Bangladesh issues warrant for fire disaster factory owner
DHAKA Dec 31 (Reuters) - A Bangladesh court on Tuesday issued an arrest warrant for a fugitive garment factory owner on homicide charges for the deaths of 112 workers in a fire last year, police said.
Police last week laid charges against Delwar Hossain, his wife and 11 employees of Tazreen Fashions, a rare step in a country where critics complain that powerful garment industry bosses often go unpunished for factory accidents.
Many of those who died in the multi-storey building on the outskirts of Dhaka in November last year perished because supervisors ordered workers back to their stations even as an alarm rang and smoke rose through an internal staircase.
Dhaka's senior judicial magistrate, Wasim Sheikh, issued arrest warrants for Hossain, his wife and four other company officials, prosecutor Anwarul Kabir said.
They could be tried in absentia if they are not found by Feb. 25, he said.
"Several times we raided their houses, including Hossain's residence, to nab them. But they were not found. They have been shown as fugitives in the charge sheet," investigation police officer A.K.S. Mohosin-uz Zaman Khan told Reuters.
"We appealed to the court to issue the arrest warrants against the absconding accused and confiscate their properties."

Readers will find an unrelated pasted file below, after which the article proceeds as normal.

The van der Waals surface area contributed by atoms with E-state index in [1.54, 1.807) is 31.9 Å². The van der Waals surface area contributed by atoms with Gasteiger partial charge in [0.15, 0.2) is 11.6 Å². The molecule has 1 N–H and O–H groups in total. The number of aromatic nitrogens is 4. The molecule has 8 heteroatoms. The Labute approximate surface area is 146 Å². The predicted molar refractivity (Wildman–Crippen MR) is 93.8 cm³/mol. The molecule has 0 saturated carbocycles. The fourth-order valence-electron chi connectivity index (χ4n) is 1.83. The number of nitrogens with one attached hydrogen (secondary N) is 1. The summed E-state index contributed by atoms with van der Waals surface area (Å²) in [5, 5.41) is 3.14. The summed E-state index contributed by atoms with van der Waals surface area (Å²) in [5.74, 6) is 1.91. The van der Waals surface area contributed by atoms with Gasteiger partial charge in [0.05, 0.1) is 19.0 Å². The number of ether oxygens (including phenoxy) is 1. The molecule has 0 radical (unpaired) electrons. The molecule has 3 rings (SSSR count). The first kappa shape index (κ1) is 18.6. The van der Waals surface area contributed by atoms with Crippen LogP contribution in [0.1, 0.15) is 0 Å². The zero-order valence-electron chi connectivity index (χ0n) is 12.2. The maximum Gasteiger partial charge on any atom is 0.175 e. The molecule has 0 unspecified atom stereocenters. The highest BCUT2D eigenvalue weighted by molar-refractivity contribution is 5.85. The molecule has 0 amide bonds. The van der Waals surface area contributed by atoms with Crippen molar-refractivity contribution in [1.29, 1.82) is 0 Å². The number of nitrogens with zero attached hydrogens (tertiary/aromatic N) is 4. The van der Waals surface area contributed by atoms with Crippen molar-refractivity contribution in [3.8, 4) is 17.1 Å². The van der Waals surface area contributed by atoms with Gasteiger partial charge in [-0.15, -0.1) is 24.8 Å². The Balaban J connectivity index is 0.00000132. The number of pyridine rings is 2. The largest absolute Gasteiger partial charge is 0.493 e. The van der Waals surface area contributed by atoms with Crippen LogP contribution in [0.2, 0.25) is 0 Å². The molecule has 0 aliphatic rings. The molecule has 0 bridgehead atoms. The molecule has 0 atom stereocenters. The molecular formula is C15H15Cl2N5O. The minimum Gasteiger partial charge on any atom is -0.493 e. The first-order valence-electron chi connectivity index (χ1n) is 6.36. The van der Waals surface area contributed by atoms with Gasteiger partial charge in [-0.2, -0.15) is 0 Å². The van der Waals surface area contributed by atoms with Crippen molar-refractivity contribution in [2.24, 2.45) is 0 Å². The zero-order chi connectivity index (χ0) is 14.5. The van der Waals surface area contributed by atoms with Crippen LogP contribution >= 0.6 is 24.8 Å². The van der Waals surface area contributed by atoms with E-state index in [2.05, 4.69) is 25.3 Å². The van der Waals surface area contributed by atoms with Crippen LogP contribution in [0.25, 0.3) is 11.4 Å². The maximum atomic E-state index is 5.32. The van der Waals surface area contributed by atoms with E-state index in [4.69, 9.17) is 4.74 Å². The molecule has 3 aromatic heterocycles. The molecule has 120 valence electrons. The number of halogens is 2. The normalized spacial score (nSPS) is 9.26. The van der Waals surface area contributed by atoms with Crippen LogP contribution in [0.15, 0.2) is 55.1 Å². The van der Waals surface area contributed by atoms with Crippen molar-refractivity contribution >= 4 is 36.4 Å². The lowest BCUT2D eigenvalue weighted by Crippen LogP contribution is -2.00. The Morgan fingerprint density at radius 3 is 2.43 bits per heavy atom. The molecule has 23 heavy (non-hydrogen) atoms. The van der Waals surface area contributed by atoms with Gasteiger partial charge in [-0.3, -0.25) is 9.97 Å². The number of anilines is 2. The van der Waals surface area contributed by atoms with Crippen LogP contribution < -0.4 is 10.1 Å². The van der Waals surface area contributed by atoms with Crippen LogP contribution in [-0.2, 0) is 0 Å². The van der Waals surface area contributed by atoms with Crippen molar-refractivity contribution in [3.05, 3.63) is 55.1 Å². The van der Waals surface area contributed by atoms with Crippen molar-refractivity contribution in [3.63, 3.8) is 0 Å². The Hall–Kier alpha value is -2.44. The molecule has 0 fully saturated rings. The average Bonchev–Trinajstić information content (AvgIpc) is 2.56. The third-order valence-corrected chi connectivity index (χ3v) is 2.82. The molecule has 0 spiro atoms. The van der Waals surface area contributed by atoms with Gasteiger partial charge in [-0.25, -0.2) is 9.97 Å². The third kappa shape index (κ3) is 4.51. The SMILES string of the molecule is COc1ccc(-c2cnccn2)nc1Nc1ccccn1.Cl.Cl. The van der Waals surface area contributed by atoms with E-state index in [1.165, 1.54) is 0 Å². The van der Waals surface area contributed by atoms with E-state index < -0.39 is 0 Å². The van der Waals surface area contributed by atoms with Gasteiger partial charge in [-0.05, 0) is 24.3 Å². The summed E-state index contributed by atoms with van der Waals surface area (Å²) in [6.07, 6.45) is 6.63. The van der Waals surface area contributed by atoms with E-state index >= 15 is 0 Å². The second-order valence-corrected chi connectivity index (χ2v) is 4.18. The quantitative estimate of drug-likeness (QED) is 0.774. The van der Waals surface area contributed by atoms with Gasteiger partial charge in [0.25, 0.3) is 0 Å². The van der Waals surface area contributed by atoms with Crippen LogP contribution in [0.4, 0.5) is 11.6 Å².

The charges against the 13 included breaching construction rules and building design faults such as the failure to provide two emergency exits, an investigating officer said. If convicted, they could face life in prison.
Hossain told Reuters earlier that he was not guilty and had not left the country.
"I have the full respect for the law, and because of that I did not try to flee the country though I had a U.S visa. I am not guilty and will try to prove it when the trial begins," he said by telephone, a day after he was charged on Dec. 22.
He said he was in Dhaka. His wife, Mahmuda Akter, was chairwoman of Tazreen Fashions.
Bangladesh, the world's second-largest apparel exporter after China, this month raised wages for garment workers after a string of factory accidents thrust poor pay and conditions into the international spotlight.
The $22 billion export industry, which supplies many Western brands, came under scrutiny when a building housing factories collapsed in April, five months after the Tazreen fire, killing more than 1,130 people.
The owner of that building, the Rana Plaza, Mohammed Sohel Rana, was arrested after a four-day hunt as he appeared to be trying to flee across the border to India.
After the Tazreen blaze, both Wal-Mart Stores inc and Sears Holdings Inc said that goods were being manufactured for them at the factory though both had denied it authorisation as a supplier.
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